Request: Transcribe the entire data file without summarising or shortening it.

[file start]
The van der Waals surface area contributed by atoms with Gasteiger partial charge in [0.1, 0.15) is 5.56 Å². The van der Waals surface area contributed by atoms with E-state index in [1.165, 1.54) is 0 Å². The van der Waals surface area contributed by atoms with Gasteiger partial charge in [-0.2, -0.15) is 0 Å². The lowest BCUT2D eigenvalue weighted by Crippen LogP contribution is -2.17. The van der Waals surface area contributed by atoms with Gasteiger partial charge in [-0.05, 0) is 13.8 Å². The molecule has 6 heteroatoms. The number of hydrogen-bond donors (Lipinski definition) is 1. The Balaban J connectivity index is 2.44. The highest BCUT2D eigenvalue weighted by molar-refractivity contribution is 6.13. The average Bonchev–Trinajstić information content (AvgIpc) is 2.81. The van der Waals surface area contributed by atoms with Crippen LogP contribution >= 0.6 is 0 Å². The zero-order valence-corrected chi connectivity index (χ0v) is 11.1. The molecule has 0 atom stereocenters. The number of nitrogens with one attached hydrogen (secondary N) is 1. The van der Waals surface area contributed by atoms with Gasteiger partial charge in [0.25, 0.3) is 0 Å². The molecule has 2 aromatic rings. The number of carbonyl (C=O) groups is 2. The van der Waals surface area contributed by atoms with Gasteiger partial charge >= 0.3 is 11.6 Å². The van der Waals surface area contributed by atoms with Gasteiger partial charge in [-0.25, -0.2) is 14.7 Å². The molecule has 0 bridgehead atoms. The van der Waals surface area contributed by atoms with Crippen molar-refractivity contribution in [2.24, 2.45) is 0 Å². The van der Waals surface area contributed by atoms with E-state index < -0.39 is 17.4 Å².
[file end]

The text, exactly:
The van der Waals surface area contributed by atoms with Gasteiger partial charge in [0.1, 0.15) is 5.56 Å². The van der Waals surface area contributed by atoms with E-state index in [1.165, 1.54) is 0 Å². The van der Waals surface area contributed by atoms with Gasteiger partial charge in [-0.2, -0.15) is 0 Å². The lowest BCUT2D eigenvalue weighted by Crippen LogP contribution is -2.17. The van der Waals surface area contributed by atoms with Gasteiger partial charge in [-0.05, 0) is 13.8 Å². The molecule has 6 heteroatoms. The number of hydrogen-bond donors (Lipinski definition) is 1. The Balaban J connectivity index is 2.44. The highest BCUT2D eigenvalue weighted by molar-refractivity contribution is 6.13. The average Bonchev–Trinajstić information content (AvgIpc) is 2.81. The van der Waals surface area contributed by atoms with Crippen LogP contribution >= 0.6 is 0 Å². The zero-order valence-corrected chi connectivity index (χ0v) is 11.1. The molecule has 0 atom stereocenters. The number of nitrogens with one attached hydrogen (secondary N) is 1. The van der Waals surface area contributed by atoms with Gasteiger partial charge in [0.25, 0.3) is 0 Å². The molecule has 2 aromatic rings. The number of carbonyl (C=O) groups is 2. The van der Waals surface area contributed by atoms with Gasteiger partial charge >= 0.3 is 11.6 Å². The van der Waals surface area contributed by atoms with Gasteiger partial charge in [-0.25, -0.2) is 14.7 Å². The molecule has 0 bridgehead atoms. The van der Waals surface area contributed by atoms with Crippen molar-refractivity contribution in [2.24, 2.45) is 0 Å². The van der Waals surface area contributed by atoms with E-state index < -0.39 is 17.4 Å².